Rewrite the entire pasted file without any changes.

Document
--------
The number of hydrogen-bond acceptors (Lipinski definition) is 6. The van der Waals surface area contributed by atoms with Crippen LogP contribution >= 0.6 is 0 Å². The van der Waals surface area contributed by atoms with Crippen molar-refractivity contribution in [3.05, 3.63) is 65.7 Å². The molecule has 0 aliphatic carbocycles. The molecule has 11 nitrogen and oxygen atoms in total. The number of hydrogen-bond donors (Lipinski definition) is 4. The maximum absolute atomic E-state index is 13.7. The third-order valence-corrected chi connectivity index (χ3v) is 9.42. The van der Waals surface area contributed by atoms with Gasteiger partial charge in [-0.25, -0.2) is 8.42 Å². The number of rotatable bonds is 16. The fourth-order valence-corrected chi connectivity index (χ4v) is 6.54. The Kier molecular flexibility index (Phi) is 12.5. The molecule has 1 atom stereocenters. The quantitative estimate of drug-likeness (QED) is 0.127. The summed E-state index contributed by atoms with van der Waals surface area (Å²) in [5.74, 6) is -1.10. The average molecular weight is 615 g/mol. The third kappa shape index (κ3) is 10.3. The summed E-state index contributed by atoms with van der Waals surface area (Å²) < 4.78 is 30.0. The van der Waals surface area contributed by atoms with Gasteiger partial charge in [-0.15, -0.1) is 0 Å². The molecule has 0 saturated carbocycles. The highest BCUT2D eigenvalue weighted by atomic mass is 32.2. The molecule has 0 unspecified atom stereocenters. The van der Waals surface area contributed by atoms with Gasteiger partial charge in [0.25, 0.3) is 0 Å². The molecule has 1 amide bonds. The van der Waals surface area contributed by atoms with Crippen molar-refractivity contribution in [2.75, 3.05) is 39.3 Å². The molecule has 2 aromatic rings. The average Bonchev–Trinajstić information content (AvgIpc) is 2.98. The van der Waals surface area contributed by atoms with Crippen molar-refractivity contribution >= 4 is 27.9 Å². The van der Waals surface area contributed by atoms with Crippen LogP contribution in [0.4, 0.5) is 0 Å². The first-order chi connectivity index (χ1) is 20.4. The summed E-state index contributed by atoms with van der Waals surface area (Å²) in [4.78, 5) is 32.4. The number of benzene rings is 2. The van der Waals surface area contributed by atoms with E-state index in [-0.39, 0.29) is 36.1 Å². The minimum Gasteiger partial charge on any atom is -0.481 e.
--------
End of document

The number of hydrogen-bond acceptors (Lipinski definition) is 6. The van der Waals surface area contributed by atoms with Crippen LogP contribution >= 0.6 is 0 Å². The van der Waals surface area contributed by atoms with Crippen molar-refractivity contribution in [3.05, 3.63) is 65.7 Å². The molecule has 0 aliphatic carbocycles. The molecule has 11 nitrogen and oxygen atoms in total. The number of hydrogen-bond donors (Lipinski definition) is 4. The maximum absolute atomic E-state index is 13.7. The third-order valence-corrected chi connectivity index (χ3v) is 9.42. The van der Waals surface area contributed by atoms with Gasteiger partial charge in [-0.25, -0.2) is 8.42 Å². The number of rotatable bonds is 16. The fourth-order valence-corrected chi connectivity index (χ4v) is 6.54. The Kier molecular flexibility index (Phi) is 12.5. The molecule has 1 atom stereocenters. The quantitative estimate of drug-likeness (QED) is 0.127. The summed E-state index contributed by atoms with van der Waals surface area (Å²) in [5.74, 6) is -1.10. The average molecular weight is 615 g/mol. The third kappa shape index (κ3) is 10.3. The summed E-state index contributed by atoms with van der Waals surface area (Å²) < 4.78 is 30.0. The van der Waals surface area contributed by atoms with Gasteiger partial charge in [-0.15, -0.1) is 0 Å². The molecule has 0 saturated carbocycles. The highest BCUT2D eigenvalue weighted by atomic mass is 32.2. The molecule has 0 unspecified atom stereocenters. The van der Waals surface area contributed by atoms with Gasteiger partial charge in [0.25, 0.3) is 0 Å². The molecule has 1 amide bonds. The van der Waals surface area contributed by atoms with Crippen molar-refractivity contribution in [2.75, 3.05) is 39.3 Å². The molecule has 2 aromatic rings. The average Bonchev–Trinajstić information content (AvgIpc) is 2.98. The van der Waals surface area contributed by atoms with Crippen molar-refractivity contribution >= 4 is 27.9 Å². The van der Waals surface area contributed by atoms with Crippen LogP contribution in [0.4, 0.5) is 0 Å². The first-order chi connectivity index (χ1) is 20.4. The summed E-state index contributed by atoms with van der Waals surface area (Å²) in [4.78, 5) is 32.4. The number of benzene rings is 2. The van der Waals surface area contributed by atoms with E-state index in [-0.39, 0.29) is 36.1 Å². The minimum Gasteiger partial charge on any atom is -0.481 e.